|Datasheet||Specific References||Reviews||Related Products||Protocols|
|Vector Type||Mammalian Expression Vector|
|Expression Method||Constiutive, Stable / Transient|
|Selection In Mammalian Cells||Hygromycin|
Human influenza hemagglutinin (HA) is a surface glycoprotein required for the infectivity of the human virus. The HA tag is derived from the HA-molecule corresponding to amino acids 98-106 has been extensively used as a general epitope tag in expression vectors. Many recombinant proteins have been engineered to express the HA tag, which does not appear to interfere with the bioactivity or the biodistribution of the recombinant protein. This tag facilitates the detection, isolation, and purification of the proteins.
The actual HA tag is as follows: 5' TAC CCA TAC GAT GTT CCA GAT TAC GCT 3' or 5' TAT CCA TAT GAT GTT CCA GAT TAT GCT 3' The amino acid sequence is: YPYDVPDYA.
|Human ACE2 ORF mammalian expression plasmid, C-GFPSpark tag||HG10108-ACG|
|Human ACE2 ORF mammalian expression plasmid, C-OFPSpark / RFP tag||HG10108-ACR|
|Human ACE2 ORF mammalian expression plasmid, C-Flag tag||HG10108-CF|
|Human ACE2 ORF mammalian expression plasmid, C-His tag||HG10108-CH|
|Human ACE2 ORF mammalian expression plasmid, C-Myc tag||HG10108-CM|
|Human ACE2 ORF mammalian expression plasmid, C-HA tag||HG10108-CY|
|Human ACE2 Gene cDNA clone plasmid||HG10108-M|
|Human ACE2 ORF mammalian expression plasmid, N-Flag tag||HG10108-NF|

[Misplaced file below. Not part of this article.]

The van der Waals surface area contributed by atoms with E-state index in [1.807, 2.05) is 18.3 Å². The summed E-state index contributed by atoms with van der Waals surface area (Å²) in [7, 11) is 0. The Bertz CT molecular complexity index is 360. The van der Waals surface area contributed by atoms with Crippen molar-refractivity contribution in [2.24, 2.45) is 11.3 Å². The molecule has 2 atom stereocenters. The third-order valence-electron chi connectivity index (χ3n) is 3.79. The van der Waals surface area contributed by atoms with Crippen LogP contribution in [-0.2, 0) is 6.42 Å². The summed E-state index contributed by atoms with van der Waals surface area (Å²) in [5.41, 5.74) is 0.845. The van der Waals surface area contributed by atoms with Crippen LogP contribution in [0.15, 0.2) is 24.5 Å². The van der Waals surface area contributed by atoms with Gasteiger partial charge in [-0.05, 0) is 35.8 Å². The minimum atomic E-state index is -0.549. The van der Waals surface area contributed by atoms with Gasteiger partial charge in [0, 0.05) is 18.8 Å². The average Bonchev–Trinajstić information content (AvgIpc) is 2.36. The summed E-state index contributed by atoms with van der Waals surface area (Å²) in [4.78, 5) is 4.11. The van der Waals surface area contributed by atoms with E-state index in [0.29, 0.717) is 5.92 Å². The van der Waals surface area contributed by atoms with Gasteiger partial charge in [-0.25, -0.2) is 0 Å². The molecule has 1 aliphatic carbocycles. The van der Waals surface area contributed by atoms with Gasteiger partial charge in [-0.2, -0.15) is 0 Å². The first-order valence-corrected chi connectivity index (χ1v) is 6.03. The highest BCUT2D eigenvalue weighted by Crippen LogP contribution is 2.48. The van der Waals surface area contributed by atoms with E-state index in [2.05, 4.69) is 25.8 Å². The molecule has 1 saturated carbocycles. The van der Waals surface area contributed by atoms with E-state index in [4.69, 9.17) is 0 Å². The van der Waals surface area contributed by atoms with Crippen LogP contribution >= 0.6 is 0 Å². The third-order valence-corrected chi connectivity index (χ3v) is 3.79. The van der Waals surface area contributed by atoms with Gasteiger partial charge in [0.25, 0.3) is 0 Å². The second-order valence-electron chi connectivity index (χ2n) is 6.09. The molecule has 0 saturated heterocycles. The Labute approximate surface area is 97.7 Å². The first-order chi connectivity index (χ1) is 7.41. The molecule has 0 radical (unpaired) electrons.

|Human ACE2 ORF mammalian expression plasmid, N-His tag||HG10108-NH|
|Human ACE2 ORF mammalian expression plasmid, N-Myc tag||HG10108-NM|
|Human ACE2 ORF mammalian expression plasmid, N-HA tag||HG10108-NY|
|Human ACE2 natural ORF mammalian expression plasmid||HG10108-UT|
|Learn more about expression Vectors|
Angiotensin-converting enzyme 2 (ACE2), a first homolog of ACE, regulates the renin angiotensin system (RAS) by counterbalancing ACE activity. Accumulating evidence in recent years has demonstrated a physiological and pathological role of ACE2 in the cardiovascular, renal and respiratory systems. ACE2 also has an important role in blood pressure control. This enzyme, an homolog of ACE, hydrolyzes angiotensin (Ang) I to produce Ang-(1-9), which is subsequently converted into Ang-(1-7) by a neutral endopeptidase and ACE. ACE2 releases Ang-(1-7) more efficiently than its catalysis of Ang-(1-9) by cleavage of Pro(7)-Phe(8) bound in Ang II. Thus, the major biologically active product of ACE2 is Ang-(1-7), which is considered to be a beneficial peptide of the RAS cascade in the cardiovascular system. A physiological role for ACE2 has been implicated in hypertension, cardiac function, heart function and diabetes, and as a receptor of the severe acute respiratory syndrome coronavirus. In the acute respiratory distress syndrome (ARDS), ACE, AngII, and AT1R promote the disease pathogenesis, whereas ACE2 and the AT2R protect from ARDS. Importantly, ACE2 has been identified as a key SARS-coronavirus receptor and plays a protective role in severe acute respiratory syndrome (SARS) pathogenesis. Furthermore, the recent explosion of research into the ACE2 homolog, collectrin, has revealed a new physiological function of ACE2 as an amino acid transporter, which explains the pathogenic role of gene mutations in Hartnup disorder. This review summarizes and discusses the recently unveiled roles for ACE2 in disease pathogenesis.